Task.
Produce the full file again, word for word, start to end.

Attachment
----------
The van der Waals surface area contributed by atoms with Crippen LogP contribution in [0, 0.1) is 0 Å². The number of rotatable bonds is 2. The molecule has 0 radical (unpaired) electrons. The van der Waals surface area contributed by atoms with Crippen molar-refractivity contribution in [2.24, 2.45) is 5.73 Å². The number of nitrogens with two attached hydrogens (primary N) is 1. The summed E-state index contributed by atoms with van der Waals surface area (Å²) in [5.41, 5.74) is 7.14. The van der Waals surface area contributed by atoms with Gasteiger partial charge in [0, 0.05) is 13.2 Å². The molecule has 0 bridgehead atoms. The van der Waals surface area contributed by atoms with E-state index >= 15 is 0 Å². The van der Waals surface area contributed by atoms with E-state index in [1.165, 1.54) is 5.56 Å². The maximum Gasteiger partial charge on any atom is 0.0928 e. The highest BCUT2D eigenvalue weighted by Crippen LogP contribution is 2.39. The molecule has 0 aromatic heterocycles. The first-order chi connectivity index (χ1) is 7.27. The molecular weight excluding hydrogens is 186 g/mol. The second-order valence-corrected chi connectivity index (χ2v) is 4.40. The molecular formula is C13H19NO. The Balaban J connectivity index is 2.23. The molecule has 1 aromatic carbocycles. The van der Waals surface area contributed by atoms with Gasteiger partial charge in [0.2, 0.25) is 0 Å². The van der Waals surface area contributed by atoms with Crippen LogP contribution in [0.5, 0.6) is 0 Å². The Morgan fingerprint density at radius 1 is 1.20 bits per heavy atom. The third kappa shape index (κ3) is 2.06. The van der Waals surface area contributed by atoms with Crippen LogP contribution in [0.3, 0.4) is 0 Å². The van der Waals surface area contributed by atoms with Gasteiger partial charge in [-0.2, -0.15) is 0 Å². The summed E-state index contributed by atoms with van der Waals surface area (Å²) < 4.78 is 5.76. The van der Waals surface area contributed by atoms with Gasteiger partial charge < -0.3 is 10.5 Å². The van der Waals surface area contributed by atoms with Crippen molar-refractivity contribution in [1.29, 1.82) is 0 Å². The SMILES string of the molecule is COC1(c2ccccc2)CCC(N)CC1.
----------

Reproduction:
The van der Waals surface area contributed by atoms with Crippen LogP contribution in [0, 0.1) is 0 Å². The number of rotatable bonds is 2. The molecule has 0 radical (unpaired) electrons. The van der Waals surface area contributed by atoms with Crippen molar-refractivity contribution in [2.24, 2.45) is 5.73 Å². The number of nitrogens with two attached hydrogens (primary N) is 1. The summed E-state index contributed by atoms with van der Waals surface area (Å²) in [5.41, 5.74) is 7.14. The van der Waals surface area contributed by atoms with Gasteiger partial charge in [0, 0.05) is 13.2 Å². The molecule has 0 bridgehead atoms. The van der Waals surface area contributed by atoms with E-state index >= 15 is 0 Å². The van der Waals surface area contributed by atoms with E-state index in [1.165, 1.54) is 5.56 Å². The maximum Gasteiger partial charge on any atom is 0.0928 e. The highest BCUT2D eigenvalue weighted by Crippen LogP contribution is 2.39. The molecule has 0 aromatic heterocycles. The first-order chi connectivity index (χ1) is 7.27. The molecular weight excluding hydrogens is 186 g/mol. The second-order valence-corrected chi connectivity index (χ2v) is 4.40. The molecular formula is C13H19NO. The Balaban J connectivity index is 2.23. The molecule has 1 aromatic carbocycles. The van der Waals surface area contributed by atoms with Gasteiger partial charge in [0.2, 0.25) is 0 Å². The van der Waals surface area contributed by atoms with Crippen LogP contribution in [0.5, 0.6) is 0 Å². The Morgan fingerprint density at radius 1 is 1.20 bits per heavy atom. The third kappa shape index (κ3) is 2.06. The van der Waals surface area contributed by atoms with Crippen LogP contribution in [0.3, 0.4) is 0 Å². The van der Waals surface area contributed by atoms with Gasteiger partial charge in [-0.2, -0.15) is 0 Å². The summed E-state index contributed by atoms with van der Waals surface area (Å²) < 4.78 is 5.76. The van der Waals surface area contributed by atoms with Gasteiger partial charge < -0.3 is 10.5 Å². The van der Waals surface area contributed by atoms with Crippen molar-refractivity contribution in [1.29, 1.82) is 0 Å². The SMILES string of the molecule is COC1(c2ccccc2)CCC(N)CC1.